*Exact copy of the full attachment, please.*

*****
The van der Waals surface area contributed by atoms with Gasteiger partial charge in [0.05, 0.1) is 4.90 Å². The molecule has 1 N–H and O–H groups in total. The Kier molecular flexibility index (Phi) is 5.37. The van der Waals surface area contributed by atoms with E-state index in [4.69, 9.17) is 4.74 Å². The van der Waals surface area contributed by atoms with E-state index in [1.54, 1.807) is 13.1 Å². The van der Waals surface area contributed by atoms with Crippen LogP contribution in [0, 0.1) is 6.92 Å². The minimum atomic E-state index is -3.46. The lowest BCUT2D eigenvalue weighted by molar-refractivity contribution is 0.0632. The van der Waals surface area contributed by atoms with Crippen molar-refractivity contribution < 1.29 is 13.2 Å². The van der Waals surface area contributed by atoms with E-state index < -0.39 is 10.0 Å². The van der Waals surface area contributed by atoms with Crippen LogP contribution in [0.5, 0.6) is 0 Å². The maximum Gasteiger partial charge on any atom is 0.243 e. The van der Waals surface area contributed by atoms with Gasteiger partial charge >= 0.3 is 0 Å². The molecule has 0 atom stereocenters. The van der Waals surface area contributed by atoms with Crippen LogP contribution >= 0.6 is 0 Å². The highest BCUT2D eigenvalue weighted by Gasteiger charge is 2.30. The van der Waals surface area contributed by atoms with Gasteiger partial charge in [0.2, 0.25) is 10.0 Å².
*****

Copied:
The van der Waals surface area contributed by atoms with Gasteiger partial charge in [0.05, 0.1) is 4.90 Å². The molecule has 1 N–H and O–H groups in total. The Kier molecular flexibility index (Phi) is 5.37. The van der Waals surface area contributed by atoms with E-state index in [4.69, 9.17) is 4.74 Å². The van der Waals surface area contributed by atoms with E-state index in [1.54, 1.807) is 13.1 Å². The van der Waals surface area contributed by atoms with Crippen LogP contribution in [0, 0.1) is 6.92 Å². The minimum atomic E-state index is -3.46. The lowest BCUT2D eigenvalue weighted by molar-refractivity contribution is 0.0632. The van der Waals surface area contributed by atoms with Crippen molar-refractivity contribution < 1.29 is 13.2 Å². The van der Waals surface area contributed by atoms with E-state index < -0.39 is 10.0 Å². The van der Waals surface area contributed by atoms with Crippen LogP contribution in [0.5, 0.6) is 0 Å². The maximum Gasteiger partial charge on any atom is 0.243 e. The van der Waals surface area contributed by atoms with Gasteiger partial charge >= 0.3 is 0 Å². The molecule has 0 atom stereocenters. The van der Waals surface area contributed by atoms with Crippen LogP contribution >= 0.6 is 0 Å². The highest BCUT2D eigenvalue weighted by Gasteiger charge is 2.30. The van der Waals surface area contributed by atoms with Gasteiger partial charge in [0.2, 0.25) is 10.0 Å².